While the DoL made an effort to estimate the impact advice can have5, we have no such estimates on the impact of potentially conflicted counsel. Presumably, those conflicts could put participants in the clutches of a “Madoff wanna be,” but, frankly, I’m hard-pressed to understand the difference between the recommendations potentially incentivized by the personal interest of an adviser versus those of a plumber, real estate agent, used car salesman, or lawyer (though perhaps a rigid adherence to ERISA’s prohibited transaction rules provides the requisite justification).
No one—certainly not this writer—is in favor of promoting advice that isn’t good for participants. Ultimately, keeping the door closed on potentially conflicted advice may be the safest and most prudent course, though one might be inclined to think that the structures already in place (the selection of an adviser is a fiduciary duty, after all, and providing investment advice for a fee is a fiduciary act) would keep the worst at bay—and that new proposals could be crafted to weed out the rest. Or one might be inclined to insulate the participant from even potentially “good” advice, because that advice might also serve the adviser’s personal interest.
Regardless, the Labor Department has laid out a new course on how participant advice can be offered, and how advisers can be compensated for that service. They have asked for input on that new direction6—and I sincerely hope they get it.
—Nevin E. Adams, JD
1 “A final rule and related class exemption published in January 2009 were withdrawn in November 2010 in response to concerns raised in public comment letters questioning the adequacy of the final class exemption's conditions to mitigate the potential for investment adviser self-dealing.”
2 Not to be cynical about it, but those concerns were expressed by just 28 individuals/institutions (which the DoL has published at http://www.dol.gov/ebsa/regs/cmt-investmentadvicefinalrule.html). More accurately, there weren’t (even) 28 expressions of concern about the regulations themselves. Many, as you might suspect, were simply pointing out areas of needed clarification; several were just pointing out the need for final regulations, noting that the lack of certainty about the rules had created a legislative limbo in which nobody was doing anything, or at least anything different, regarding the provision of investment advice. That said, apparently somewhere in that relatively modest number of comments lay arguments compelling enough to persuade the Labor Department that there was no way to thread that particular needle.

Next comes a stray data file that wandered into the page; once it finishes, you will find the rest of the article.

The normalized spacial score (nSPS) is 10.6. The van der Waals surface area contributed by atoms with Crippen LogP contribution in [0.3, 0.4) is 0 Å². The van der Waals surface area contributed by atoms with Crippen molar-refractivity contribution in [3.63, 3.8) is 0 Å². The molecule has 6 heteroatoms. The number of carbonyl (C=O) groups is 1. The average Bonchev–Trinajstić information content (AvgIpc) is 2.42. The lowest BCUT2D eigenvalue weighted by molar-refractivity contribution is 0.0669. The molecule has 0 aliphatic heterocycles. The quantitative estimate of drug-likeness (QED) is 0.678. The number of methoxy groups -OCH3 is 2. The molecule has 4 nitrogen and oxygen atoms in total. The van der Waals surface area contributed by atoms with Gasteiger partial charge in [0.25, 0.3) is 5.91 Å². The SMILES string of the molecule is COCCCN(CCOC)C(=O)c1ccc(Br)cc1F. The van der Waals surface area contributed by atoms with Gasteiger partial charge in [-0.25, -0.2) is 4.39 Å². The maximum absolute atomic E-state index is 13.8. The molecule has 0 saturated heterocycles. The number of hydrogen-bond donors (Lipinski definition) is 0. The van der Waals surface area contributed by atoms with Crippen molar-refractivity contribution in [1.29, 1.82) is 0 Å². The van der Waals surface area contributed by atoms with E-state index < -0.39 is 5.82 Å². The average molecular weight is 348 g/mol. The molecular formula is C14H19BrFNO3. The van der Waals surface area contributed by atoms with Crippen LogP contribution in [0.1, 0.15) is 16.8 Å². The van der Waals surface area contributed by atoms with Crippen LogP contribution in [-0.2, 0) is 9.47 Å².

3 The DoL would presumably take issue with my conclusion, since the regulations repeat the assumption associated with the prior—but very different—version that this approach would “extend investment advice to 21 million previously unadvised participants and beneficiaries.”
4 This may well be the “battleground” of commentators over the next several weeks. The DoL solicits comments “on the conditions applicable to investment advice arrangements that use computer models.” This is a far-ranging section of the proposed regulations, ranging everywhere from “what investment theories are generally accepted” and should this regulation not only specify them, but “require their application.” I suspect at some level that some may draw comfort from this apparent effort to bind in not only what process is appropriate for these models, but what inputs. One can’t help but wonder, however, if those findings might at some point be extrapolated (implicitly or explicitly) to other applications.
5 There are some interesting acknowledgements in the proposed regulation: that there is no requirement to “offer, provide, or otherwise make available any investment advice to a participant or beneficiary”; that in scoping the impact of the regulations, the DoL assumed that, on average, participants and beneficiaries who are advised make investment errors at one-half the rate of those who are not.
6 Written comments on the new investment advice proposal should be addressed to the Office of Regulations and Interpretation, Employee Benefits Security Administration, Room N-5665, U.S. Department of Labor, 200 Constitution Ave. NW, Washington, D.C. 20210, Attn: 2010 Investment Advice Proposed Rule. The public also may submit comments electronically by e-mail: e-ORI@dol.gov or through the federal e-rulemaking portal at http://www.regulations.gov.